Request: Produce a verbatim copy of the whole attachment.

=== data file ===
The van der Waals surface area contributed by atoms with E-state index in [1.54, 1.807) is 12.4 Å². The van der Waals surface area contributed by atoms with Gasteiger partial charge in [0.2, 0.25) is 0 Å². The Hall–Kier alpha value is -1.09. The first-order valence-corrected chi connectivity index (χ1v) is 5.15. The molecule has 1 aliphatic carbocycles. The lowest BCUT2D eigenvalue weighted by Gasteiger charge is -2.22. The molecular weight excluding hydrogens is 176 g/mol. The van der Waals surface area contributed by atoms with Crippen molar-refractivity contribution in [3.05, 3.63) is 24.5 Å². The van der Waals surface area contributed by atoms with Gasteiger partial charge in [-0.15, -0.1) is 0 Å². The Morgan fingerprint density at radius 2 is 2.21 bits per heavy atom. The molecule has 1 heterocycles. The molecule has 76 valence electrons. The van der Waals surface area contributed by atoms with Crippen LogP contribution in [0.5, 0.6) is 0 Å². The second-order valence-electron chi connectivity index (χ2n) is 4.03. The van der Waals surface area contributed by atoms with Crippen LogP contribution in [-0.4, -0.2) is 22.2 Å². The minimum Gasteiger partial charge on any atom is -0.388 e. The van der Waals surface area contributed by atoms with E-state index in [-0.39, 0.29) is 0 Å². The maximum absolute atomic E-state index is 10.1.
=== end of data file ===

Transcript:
The van der Waals surface area contributed by atoms with E-state index in [1.54, 1.807) is 12.4 Å². The van der Waals surface area contributed by atoms with Gasteiger partial charge in [0.2, 0.25) is 0 Å². The Hall–Kier alpha value is -1.09. The first-order valence-corrected chi connectivity index (χ1v) is 5.15. The molecule has 1 aliphatic carbocycles. The lowest BCUT2D eigenvalue weighted by Gasteiger charge is -2.22. The molecular weight excluding hydrogens is 176 g/mol. The van der Waals surface area contributed by atoms with Crippen molar-refractivity contribution in [3.05, 3.63) is 24.5 Å². The van der Waals surface area contributed by atoms with Gasteiger partial charge in [-0.15, -0.1) is 0 Å². The Morgan fingerprint density at radius 2 is 2.21 bits per heavy atom. The molecule has 1 heterocycles. The molecule has 76 valence electrons. The van der Waals surface area contributed by atoms with Crippen LogP contribution in [0.5, 0.6) is 0 Å². The second-order valence-electron chi connectivity index (χ2n) is 4.03. The van der Waals surface area contributed by atoms with Crippen LogP contribution in [-0.4, -0.2) is 22.2 Å². The minimum Gasteiger partial charge on any atom is -0.388 e. The van der Waals surface area contributed by atoms with E-state index in [-0.39, 0.29) is 0 Å². The maximum absolute atomic E-state index is 10.1.